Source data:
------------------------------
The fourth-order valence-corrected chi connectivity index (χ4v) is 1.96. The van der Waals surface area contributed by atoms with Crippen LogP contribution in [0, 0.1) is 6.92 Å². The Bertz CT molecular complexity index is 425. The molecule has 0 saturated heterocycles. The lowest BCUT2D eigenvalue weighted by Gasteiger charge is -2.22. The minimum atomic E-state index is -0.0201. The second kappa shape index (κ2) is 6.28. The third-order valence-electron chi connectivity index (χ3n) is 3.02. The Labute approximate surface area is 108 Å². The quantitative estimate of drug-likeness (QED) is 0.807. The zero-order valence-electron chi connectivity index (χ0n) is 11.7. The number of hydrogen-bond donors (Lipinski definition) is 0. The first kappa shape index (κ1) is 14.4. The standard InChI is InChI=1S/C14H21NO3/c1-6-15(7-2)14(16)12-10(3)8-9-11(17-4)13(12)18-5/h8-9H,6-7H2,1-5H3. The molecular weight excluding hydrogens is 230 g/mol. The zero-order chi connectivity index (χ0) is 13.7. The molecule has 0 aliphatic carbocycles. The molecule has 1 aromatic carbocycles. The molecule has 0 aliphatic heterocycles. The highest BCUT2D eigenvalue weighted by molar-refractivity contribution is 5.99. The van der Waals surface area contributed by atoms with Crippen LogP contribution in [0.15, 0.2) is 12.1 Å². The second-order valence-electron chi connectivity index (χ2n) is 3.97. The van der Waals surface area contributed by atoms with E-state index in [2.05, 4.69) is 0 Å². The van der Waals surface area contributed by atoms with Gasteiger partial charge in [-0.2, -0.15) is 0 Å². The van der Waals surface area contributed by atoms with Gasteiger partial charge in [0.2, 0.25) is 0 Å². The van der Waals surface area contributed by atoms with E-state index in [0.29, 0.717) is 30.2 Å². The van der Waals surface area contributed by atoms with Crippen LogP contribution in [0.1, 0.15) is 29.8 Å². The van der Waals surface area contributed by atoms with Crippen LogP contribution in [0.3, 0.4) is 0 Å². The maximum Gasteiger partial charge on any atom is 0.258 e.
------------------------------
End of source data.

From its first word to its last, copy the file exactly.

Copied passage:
The fourth-order valence-corrected chi connectivity index (χ4v) is 1.96. The van der Waals surface area contributed by atoms with Crippen LogP contribution in [0, 0.1) is 6.92 Å². The Bertz CT molecular complexity index is 425. The molecule has 0 saturated heterocycles. The lowest BCUT2D eigenvalue weighted by Gasteiger charge is -2.22. The minimum atomic E-state index is -0.0201. The second kappa shape index (κ2) is 6.28. The third-order valence-electron chi connectivity index (χ3n) is 3.02. The Labute approximate surface area is 108 Å². The quantitative estimate of drug-likeness (QED) is 0.807. The zero-order valence-electron chi connectivity index (χ0n) is 11.7. The number of hydrogen-bond donors (Lipinski definition) is 0. The first kappa shape index (κ1) is 14.4. The standard InChI is InChI=1S/C14H21NO3/c1-6-15(7-2)14(16)12-10(3)8-9-11(17-4)13(12)18-5/h8-9H,6-7H2,1-5H3. The molecular weight excluding hydrogens is 230 g/mol. The zero-order chi connectivity index (χ0) is 13.7. The molecule has 0 aliphatic carbocycles. The molecule has 1 aromatic carbocycles. The molecule has 0 aliphatic heterocycles. The highest BCUT2D eigenvalue weighted by molar-refractivity contribution is 5.99. The van der Waals surface area contributed by atoms with Crippen LogP contribution in [0.15, 0.2) is 12.1 Å². The second-order valence-electron chi connectivity index (χ2n) is 3.97. The van der Waals surface area contributed by atoms with E-state index in [2.05, 4.69) is 0 Å². The van der Waals surface area contributed by atoms with Gasteiger partial charge in [-0.2, -0.15) is 0 Å². The van der Waals surface area contributed by atoms with Gasteiger partial charge in [0.2, 0.25) is 0 Å². The van der Waals surface area contributed by atoms with E-state index in [0.29, 0.717) is 30.2 Å². The van der Waals surface area contributed by atoms with Crippen LogP contribution in [0.1, 0.15) is 29.8 Å². The van der Waals surface area contributed by atoms with Crippen LogP contribution in [0.3, 0.4) is 0 Å². The maximum Gasteiger partial charge on any atom is 0.258 e.